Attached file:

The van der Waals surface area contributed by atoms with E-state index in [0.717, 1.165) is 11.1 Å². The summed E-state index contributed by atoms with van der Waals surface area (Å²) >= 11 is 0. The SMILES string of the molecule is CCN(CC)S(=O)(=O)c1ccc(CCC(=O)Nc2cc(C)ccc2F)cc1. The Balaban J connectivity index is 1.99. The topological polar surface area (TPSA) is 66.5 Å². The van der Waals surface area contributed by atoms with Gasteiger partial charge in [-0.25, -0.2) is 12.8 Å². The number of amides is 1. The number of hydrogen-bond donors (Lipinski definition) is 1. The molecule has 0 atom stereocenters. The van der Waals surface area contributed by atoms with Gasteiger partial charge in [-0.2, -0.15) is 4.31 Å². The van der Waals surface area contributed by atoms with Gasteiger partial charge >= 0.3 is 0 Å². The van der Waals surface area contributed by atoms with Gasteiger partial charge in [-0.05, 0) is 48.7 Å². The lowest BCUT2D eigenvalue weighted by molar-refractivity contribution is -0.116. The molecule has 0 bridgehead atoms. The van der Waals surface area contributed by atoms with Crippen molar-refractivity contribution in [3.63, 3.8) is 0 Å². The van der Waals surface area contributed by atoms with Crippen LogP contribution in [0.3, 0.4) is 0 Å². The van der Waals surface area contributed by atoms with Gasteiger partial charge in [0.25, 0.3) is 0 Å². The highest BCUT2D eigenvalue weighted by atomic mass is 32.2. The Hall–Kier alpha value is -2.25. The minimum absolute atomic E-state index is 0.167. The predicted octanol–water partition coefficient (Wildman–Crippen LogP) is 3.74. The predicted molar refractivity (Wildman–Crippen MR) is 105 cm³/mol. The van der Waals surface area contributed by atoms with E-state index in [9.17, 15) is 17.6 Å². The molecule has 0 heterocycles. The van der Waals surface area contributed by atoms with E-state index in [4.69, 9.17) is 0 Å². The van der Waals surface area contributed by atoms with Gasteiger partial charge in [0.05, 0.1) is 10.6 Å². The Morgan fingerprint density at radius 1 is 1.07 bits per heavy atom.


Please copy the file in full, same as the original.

The van der Waals surface area contributed by atoms with E-state index in [0.717, 1.165) is 11.1 Å². The summed E-state index contributed by atoms with van der Waals surface area (Å²) >= 11 is 0. The SMILES string of the molecule is CCN(CC)S(=O)(=O)c1ccc(CCC(=O)Nc2cc(C)ccc2F)cc1. The Balaban J connectivity index is 1.99. The topological polar surface area (TPSA) is 66.5 Å². The van der Waals surface area contributed by atoms with Gasteiger partial charge in [-0.25, -0.2) is 12.8 Å². The number of amides is 1. The number of hydrogen-bond donors (Lipinski definition) is 1. The molecule has 0 atom stereocenters. The van der Waals surface area contributed by atoms with Gasteiger partial charge in [-0.2, -0.15) is 4.31 Å². The van der Waals surface area contributed by atoms with Gasteiger partial charge >= 0.3 is 0 Å². The van der Waals surface area contributed by atoms with Gasteiger partial charge in [-0.05, 0) is 48.7 Å². The lowest BCUT2D eigenvalue weighted by molar-refractivity contribution is -0.116. The molecule has 0 bridgehead atoms. The van der Waals surface area contributed by atoms with Crippen molar-refractivity contribution in [3.63, 3.8) is 0 Å². The van der Waals surface area contributed by atoms with Crippen LogP contribution in [0.3, 0.4) is 0 Å². The van der Waals surface area contributed by atoms with Gasteiger partial charge in [0.25, 0.3) is 0 Å². The highest BCUT2D eigenvalue weighted by atomic mass is 32.2. The Hall–Kier alpha value is -2.25. The minimum absolute atomic E-state index is 0.167. The predicted octanol–water partition coefficient (Wildman–Crippen LogP) is 3.74. The predicted molar refractivity (Wildman–Crippen MR) is 105 cm³/mol. The van der Waals surface area contributed by atoms with E-state index in [9.17, 15) is 17.6 Å². The molecule has 0 heterocycles. The van der Waals surface area contributed by atoms with E-state index in [4.69, 9.17) is 0 Å². The van der Waals surface area contributed by atoms with Gasteiger partial charge in [0.05, 0.1) is 10.6 Å². The Morgan fingerprint density at radius 1 is 1.07 bits per heavy atom.